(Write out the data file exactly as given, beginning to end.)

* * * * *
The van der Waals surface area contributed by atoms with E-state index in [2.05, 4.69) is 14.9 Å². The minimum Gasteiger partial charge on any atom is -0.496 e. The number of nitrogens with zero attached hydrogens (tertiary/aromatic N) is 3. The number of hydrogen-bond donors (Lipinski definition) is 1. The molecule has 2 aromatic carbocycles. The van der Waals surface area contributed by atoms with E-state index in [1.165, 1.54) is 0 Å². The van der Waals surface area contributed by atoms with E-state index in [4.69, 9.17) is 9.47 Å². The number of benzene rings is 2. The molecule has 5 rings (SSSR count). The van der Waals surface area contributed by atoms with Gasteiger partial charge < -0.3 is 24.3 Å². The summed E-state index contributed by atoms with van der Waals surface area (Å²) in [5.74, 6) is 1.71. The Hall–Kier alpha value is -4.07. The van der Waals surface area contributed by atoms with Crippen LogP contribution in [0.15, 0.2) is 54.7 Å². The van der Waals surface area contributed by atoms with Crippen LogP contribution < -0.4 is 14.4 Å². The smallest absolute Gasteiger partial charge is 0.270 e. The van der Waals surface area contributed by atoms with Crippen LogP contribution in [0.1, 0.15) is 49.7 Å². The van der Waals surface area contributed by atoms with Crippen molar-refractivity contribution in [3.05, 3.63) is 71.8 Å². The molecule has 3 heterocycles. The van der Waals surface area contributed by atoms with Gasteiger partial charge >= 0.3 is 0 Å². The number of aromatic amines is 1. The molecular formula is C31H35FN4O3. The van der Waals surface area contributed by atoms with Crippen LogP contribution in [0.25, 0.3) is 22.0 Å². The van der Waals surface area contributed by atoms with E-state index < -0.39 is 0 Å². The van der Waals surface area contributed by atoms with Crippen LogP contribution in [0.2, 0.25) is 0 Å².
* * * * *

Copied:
The van der Waals surface area contributed by atoms with E-state index in [2.05, 4.69) is 14.9 Å². The minimum Gasteiger partial charge on any atom is -0.496 e. The number of nitrogens with zero attached hydrogens (tertiary/aromatic N) is 3. The number of hydrogen-bond donors (Lipinski definition) is 1. The molecule has 2 aromatic carbocycles. The van der Waals surface area contributed by atoms with E-state index in [1.165, 1.54) is 0 Å². The van der Waals surface area contributed by atoms with E-state index in [4.69, 9.17) is 9.47 Å². The number of benzene rings is 2. The molecule has 5 rings (SSSR count). The van der Waals surface area contributed by atoms with Gasteiger partial charge < -0.3 is 24.3 Å². The summed E-state index contributed by atoms with van der Waals surface area (Å²) in [5.74, 6) is 1.71. The Hall–Kier alpha value is -4.07. The van der Waals surface area contributed by atoms with Crippen LogP contribution in [0.15, 0.2) is 54.7 Å². The van der Waals surface area contributed by atoms with Crippen LogP contribution < -0.4 is 14.4 Å². The smallest absolute Gasteiger partial charge is 0.270 e. The van der Waals surface area contributed by atoms with Crippen LogP contribution in [0.1, 0.15) is 49.7 Å². The van der Waals surface area contributed by atoms with Crippen molar-refractivity contribution in [3.05, 3.63) is 71.8 Å². The molecule has 3 heterocycles. The van der Waals surface area contributed by atoms with Gasteiger partial charge >= 0.3 is 0 Å². The number of aromatic amines is 1. The molecular formula is C31H35FN4O3. The van der Waals surface area contributed by atoms with Crippen LogP contribution in [0.25, 0.3) is 22.0 Å². The van der Waals surface area contributed by atoms with E-state index < -0.39 is 0 Å². The van der Waals surface area contributed by atoms with Crippen LogP contribution in [0.2, 0.25) is 0 Å².